Automated software-assisted diagnosis of esophageal squamous cell neoplasia using high-resolution microendoscopy

Post written by Mimi C. Tan, MD, MPH, from the Section of Gastroenterology and Hepatology, Department of Medicine, Baylor College of Medicine, Houston, Texas.


High-resolution microendoscopy (HRME) is an ‘optical biopsy’ technology that provides sub-cellular imaging of esophageal mucosa at the time of endoscopy. The endoscopist is able to assess nuclear size, crowding, and pleomorphisms in real time to determine if an imaged site appears neoplastic or normal. However, most gastroenterologists are not trained to interpret these histopathology-like images. Therefore, we developed a fully automated ‘artificial intelligence’ software algorithm capable of interpreting these HRME images. The inbuilt automated software algorithm uses abnormal nuclear density to classify each HRME image as neoplastic or non-neoplastic. The goal of our study was to compare the diagnostic performance of the software algorithm to endoscopists in diagnosing esophageal squamous cell neoplasia (ESCN).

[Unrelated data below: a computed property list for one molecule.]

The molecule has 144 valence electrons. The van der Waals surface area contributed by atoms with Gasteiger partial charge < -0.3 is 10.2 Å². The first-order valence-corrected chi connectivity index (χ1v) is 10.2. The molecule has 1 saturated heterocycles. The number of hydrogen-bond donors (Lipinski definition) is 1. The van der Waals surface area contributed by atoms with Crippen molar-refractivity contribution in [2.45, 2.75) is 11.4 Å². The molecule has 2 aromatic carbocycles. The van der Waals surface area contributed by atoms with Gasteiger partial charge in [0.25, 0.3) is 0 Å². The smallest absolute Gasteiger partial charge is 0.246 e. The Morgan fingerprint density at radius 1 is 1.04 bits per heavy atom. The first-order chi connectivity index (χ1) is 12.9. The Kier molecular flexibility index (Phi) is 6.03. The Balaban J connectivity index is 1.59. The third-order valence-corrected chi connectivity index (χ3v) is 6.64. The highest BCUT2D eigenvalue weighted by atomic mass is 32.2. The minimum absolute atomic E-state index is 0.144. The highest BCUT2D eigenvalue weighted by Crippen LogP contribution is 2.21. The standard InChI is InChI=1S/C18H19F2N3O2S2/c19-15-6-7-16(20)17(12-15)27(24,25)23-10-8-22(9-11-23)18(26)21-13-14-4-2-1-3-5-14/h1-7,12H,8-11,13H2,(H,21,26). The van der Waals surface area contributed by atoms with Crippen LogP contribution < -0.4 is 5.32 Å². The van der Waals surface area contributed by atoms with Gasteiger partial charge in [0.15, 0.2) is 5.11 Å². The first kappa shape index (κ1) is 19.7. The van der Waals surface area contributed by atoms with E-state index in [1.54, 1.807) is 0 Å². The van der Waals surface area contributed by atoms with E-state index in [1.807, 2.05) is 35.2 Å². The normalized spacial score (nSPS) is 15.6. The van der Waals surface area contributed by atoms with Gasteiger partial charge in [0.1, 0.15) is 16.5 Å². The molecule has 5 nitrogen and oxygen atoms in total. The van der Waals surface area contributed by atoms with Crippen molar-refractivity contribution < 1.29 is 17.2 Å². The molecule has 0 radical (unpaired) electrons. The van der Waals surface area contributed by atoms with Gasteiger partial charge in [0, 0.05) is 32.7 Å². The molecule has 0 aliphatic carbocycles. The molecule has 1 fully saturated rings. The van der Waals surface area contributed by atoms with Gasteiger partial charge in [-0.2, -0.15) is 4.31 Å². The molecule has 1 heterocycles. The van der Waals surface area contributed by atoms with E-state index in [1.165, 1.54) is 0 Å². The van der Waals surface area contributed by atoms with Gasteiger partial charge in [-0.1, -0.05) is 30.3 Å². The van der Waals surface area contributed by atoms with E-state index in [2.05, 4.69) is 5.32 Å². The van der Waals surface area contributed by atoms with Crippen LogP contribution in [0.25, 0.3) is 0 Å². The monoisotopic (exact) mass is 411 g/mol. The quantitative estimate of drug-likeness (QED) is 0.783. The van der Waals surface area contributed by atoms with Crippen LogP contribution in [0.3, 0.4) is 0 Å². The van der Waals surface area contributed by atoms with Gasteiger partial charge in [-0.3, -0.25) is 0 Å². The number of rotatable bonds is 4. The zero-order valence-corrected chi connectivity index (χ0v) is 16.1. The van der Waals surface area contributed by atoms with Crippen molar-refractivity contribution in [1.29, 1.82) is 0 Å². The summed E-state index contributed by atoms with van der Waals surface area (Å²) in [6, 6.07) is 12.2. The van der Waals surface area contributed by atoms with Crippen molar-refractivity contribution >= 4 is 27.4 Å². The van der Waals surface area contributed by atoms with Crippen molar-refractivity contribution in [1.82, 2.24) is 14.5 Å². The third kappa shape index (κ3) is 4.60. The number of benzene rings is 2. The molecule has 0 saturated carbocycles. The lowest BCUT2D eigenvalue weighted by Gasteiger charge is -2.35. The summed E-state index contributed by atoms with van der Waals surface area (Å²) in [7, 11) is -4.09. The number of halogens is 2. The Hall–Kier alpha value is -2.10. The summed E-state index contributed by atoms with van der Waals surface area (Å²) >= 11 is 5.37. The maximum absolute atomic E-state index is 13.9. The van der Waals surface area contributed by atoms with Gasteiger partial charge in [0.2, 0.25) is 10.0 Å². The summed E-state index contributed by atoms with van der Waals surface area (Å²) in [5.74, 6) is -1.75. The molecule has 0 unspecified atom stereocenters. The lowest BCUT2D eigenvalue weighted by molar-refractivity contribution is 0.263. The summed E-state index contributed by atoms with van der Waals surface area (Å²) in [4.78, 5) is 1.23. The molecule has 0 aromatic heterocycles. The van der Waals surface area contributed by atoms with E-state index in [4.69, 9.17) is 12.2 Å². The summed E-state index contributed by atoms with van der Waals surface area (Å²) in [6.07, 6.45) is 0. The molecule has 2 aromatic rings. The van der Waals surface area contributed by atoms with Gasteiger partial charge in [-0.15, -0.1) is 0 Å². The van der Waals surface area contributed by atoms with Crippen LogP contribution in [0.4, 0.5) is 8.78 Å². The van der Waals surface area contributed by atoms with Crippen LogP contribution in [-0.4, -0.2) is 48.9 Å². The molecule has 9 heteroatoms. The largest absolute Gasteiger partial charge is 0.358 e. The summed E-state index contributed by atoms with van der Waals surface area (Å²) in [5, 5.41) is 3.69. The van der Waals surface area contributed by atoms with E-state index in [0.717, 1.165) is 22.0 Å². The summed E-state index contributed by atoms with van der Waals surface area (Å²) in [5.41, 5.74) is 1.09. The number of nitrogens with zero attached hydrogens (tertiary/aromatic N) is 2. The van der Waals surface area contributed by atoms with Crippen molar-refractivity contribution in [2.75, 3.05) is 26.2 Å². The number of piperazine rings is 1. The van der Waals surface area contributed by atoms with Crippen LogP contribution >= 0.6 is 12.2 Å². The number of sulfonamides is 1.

We found that 13 endoscopists had a mean sensitivity of 84.3%, specificity of 75.0%, and accuracy of 81.1% for ESCN detection. The software had lower sensitivity (76.3%), higher specificity (85.3%), but no significant difference in accuracy (79.4%) compared to the endoscopists. When the endoscopists were given the algorithm read and asked for a computer-assisted diagnosis, the endoscopists maintained their high sensitivity and overall accuracy and significantly increased their specificity to 80.1%. We found that our software algorithm, based on nuclear density and designed for microendoscopic evaluation of ESCN, was non-inferior in overall accuracy to endoscopists, improved the specificity of endoscopists, and increased the endoscopists’ confidence in their diagnosis.

This technology would be best utilized in assisting endoscopists when interpreting difficult HRME images and in low-resource countries without expert microendoscopists. Computer-assisted diagnosis can also provide real-time feedback and training in HRME for novices learning HRME interpretation.


Read the full article online.

The information presented in Endoscopedia reflects the opinions of the authors and does not represent the position of the American Society for Gastrointestinal Endoscopy (ASGE). ASGE expressly disclaims any warranties or guarantees, expressed or implied, and is not liable for damages of any kind in connection with the material, information, or procedures set forth.

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